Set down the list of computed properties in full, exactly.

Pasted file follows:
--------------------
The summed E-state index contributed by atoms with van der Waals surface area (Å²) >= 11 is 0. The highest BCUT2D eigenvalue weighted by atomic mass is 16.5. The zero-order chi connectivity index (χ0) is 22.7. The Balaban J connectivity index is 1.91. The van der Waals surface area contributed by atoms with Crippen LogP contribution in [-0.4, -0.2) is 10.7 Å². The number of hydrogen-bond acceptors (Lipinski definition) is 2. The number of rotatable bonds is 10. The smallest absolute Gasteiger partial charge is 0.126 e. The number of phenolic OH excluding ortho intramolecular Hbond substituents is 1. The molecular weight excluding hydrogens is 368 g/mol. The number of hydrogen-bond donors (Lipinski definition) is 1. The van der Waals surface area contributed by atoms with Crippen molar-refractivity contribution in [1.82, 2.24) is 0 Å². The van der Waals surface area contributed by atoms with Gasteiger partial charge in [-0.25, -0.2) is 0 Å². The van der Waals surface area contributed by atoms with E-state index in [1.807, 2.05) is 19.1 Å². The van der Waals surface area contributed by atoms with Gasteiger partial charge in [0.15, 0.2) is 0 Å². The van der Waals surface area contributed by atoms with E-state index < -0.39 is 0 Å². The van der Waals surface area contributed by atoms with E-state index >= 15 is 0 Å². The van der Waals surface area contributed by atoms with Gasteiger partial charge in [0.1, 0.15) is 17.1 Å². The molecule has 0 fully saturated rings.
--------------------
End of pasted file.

The summed E-state index contributed by atoms with van der Waals surface area (Å²) >= 11 is 0. The highest BCUT2D eigenvalue weighted by atomic mass is 16.5. The zero-order chi connectivity index (χ0) is 22.7. The Balaban J connectivity index is 1.91. The van der Waals surface area contributed by atoms with Crippen LogP contribution in [-0.4, -0.2) is 10.7 Å². The number of hydrogen-bond acceptors (Lipinski definition) is 2. The number of rotatable bonds is 10. The smallest absolute Gasteiger partial charge is 0.126 e. The number of phenolic OH excluding ortho intramolecular Hbond substituents is 1. The molecular weight excluding hydrogens is 368 g/mol. The number of hydrogen-bond donors (Lipinski definition) is 1. The van der Waals surface area contributed by atoms with Crippen molar-refractivity contribution in [1.82, 2.24) is 0 Å². The van der Waals surface area contributed by atoms with Gasteiger partial charge in [-0.25, -0.2) is 0 Å². The van der Waals surface area contributed by atoms with E-state index in [1.807, 2.05) is 19.1 Å². The van der Waals surface area contributed by atoms with Gasteiger partial charge in [0.15, 0.2) is 0 Å². The van der Waals surface area contributed by atoms with E-state index < -0.39 is 0 Å². The van der Waals surface area contributed by atoms with E-state index >= 15 is 0 Å². The van der Waals surface area contributed by atoms with Gasteiger partial charge in [0.1, 0.15) is 17.1 Å². The molecule has 0 fully saturated rings.